A will contest, in the law of property, is a formal objection raised against the validity of a will, based on the contention that the will does not reflect the actual intent of the testator (the party who made the will). Will contests generally focus on the assertion that the testator lacked testamentary capacity, was operating under an insane delusion, or was subject to undue influence or fraud. A will may be challenged in its entirety, or only in part.
In many states, a legal presumption of undue influence arises when there is a finding of a confidential (or fiduciary) relationship, the active procurement of the will by the beneficiary and a substantial benefit to that beneficiary. For example, where a testator leaves property to the attorney who drew up the will. However, this is dependent on the circumstances of such a relationship and the burden is initially on the person contesting to show undue influence. As it is required for invalidation of a will, undue influence must amount to "over-persuasion, duress, force, coercion, or artful or fraudulent contrivances to such a degree that there is destruction of the free agency and will power of the one making the will. Mere affection, kindness or attachment of one person for another may not of itself constitute undue influence.” Heasley v. Evans, 104 So. 2d 854, 857 (Fla. 2d DCA 1958)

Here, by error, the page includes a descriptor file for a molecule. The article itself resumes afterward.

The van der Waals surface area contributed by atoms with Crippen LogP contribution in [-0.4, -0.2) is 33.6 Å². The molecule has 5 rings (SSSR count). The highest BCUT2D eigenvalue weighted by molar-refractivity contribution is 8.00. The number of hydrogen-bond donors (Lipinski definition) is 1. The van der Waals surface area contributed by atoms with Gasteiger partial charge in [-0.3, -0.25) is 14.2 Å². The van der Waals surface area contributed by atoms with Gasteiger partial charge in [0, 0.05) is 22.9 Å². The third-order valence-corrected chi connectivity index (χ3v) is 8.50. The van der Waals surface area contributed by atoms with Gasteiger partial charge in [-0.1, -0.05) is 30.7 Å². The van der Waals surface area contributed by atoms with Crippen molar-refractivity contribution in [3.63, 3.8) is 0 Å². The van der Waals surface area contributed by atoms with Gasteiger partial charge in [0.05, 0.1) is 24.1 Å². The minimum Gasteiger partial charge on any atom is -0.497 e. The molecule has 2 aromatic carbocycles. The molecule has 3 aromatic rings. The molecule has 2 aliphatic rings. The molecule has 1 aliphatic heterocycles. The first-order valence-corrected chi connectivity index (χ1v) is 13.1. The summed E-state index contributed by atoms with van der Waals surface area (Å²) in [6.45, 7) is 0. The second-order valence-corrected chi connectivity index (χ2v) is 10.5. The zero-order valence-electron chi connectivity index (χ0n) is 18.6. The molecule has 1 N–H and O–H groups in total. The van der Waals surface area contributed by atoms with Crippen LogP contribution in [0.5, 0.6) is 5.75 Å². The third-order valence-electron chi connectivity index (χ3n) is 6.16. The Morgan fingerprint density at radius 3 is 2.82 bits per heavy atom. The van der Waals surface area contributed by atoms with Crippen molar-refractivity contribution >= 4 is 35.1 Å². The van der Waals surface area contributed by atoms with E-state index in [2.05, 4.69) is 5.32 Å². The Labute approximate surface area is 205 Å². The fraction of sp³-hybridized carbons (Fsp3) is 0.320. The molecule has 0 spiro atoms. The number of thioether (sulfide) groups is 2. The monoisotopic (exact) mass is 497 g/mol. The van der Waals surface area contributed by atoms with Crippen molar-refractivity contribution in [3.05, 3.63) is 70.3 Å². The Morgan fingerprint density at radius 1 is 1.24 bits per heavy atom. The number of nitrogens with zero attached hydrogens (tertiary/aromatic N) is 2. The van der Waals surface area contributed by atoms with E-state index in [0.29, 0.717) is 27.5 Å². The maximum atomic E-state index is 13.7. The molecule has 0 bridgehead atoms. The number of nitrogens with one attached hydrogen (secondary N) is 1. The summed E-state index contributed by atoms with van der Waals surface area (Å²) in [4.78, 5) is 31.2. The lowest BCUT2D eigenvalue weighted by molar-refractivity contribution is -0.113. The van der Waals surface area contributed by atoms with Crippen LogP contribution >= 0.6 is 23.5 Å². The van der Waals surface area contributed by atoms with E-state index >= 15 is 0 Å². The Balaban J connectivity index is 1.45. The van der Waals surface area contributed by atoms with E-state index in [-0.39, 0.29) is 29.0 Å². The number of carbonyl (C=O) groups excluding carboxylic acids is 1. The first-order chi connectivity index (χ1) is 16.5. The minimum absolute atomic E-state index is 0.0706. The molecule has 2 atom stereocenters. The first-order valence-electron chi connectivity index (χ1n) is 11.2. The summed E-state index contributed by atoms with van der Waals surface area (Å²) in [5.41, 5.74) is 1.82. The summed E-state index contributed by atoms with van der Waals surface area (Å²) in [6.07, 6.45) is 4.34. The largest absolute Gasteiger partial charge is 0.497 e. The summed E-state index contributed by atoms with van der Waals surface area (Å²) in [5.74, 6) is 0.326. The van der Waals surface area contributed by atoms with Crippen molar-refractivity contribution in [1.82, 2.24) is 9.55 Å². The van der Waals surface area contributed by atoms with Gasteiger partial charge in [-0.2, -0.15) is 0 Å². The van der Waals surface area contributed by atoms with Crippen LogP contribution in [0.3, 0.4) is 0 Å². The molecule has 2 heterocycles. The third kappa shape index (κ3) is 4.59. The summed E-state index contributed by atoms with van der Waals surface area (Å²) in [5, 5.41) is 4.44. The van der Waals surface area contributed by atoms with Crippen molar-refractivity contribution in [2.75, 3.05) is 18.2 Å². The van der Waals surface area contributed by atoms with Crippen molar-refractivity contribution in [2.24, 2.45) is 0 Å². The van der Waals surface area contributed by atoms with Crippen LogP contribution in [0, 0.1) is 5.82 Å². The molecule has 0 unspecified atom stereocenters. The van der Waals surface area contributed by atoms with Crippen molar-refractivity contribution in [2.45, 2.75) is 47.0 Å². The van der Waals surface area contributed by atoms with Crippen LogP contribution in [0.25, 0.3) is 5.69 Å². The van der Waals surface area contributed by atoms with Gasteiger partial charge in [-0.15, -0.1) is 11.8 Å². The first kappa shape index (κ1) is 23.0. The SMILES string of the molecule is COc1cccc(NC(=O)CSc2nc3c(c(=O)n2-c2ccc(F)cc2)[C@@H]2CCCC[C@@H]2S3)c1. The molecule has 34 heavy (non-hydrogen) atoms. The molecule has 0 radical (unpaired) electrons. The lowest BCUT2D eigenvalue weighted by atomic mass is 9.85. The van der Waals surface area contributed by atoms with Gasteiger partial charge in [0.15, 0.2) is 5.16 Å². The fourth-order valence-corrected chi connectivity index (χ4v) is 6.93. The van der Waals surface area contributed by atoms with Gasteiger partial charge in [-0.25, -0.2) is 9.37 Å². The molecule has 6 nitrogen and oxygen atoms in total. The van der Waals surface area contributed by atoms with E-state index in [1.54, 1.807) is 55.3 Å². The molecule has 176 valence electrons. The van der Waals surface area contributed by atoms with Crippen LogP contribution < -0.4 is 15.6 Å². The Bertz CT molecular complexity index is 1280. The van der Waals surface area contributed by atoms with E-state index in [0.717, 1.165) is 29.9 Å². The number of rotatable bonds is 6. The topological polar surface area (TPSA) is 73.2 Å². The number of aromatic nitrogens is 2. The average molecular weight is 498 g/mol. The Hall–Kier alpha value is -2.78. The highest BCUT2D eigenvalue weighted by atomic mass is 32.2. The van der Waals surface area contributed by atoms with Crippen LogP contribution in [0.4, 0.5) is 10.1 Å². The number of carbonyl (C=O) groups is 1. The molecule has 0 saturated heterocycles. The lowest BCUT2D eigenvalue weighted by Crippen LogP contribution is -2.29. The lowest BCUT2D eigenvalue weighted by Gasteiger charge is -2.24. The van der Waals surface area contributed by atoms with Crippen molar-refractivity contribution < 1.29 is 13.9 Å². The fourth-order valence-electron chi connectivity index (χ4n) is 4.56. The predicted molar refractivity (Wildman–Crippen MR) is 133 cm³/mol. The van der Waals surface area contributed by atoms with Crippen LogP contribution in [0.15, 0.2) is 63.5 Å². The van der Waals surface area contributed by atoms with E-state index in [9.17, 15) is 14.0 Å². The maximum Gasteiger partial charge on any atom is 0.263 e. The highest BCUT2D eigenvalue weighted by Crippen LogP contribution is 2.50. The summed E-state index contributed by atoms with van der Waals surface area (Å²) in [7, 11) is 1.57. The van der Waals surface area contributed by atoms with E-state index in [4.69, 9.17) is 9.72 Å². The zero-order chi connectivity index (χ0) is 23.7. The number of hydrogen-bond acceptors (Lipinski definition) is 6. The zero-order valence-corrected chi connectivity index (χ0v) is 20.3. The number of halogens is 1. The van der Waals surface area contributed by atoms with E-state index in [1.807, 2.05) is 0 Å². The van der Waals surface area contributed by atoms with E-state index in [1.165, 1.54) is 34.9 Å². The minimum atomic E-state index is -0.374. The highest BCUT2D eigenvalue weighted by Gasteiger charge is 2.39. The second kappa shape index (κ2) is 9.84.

A will may include an in terrorem clause, with language along the lines of "any person who contests this will shall forfeit his legacy", which operates to disinherit any person who challenges the validity of the will. However, since this clause is within the will itself, a successful challenge to the will renders the clause meaningless. Many states consider such clauses void as a matter of public policy.
Famous quotes containing the word contest:
“I expect to maintain this contest until successful, or till I die, or am conquered, or my term expires, or Congress or the country forsakes me.”
—Abraham Lincoln (18091865)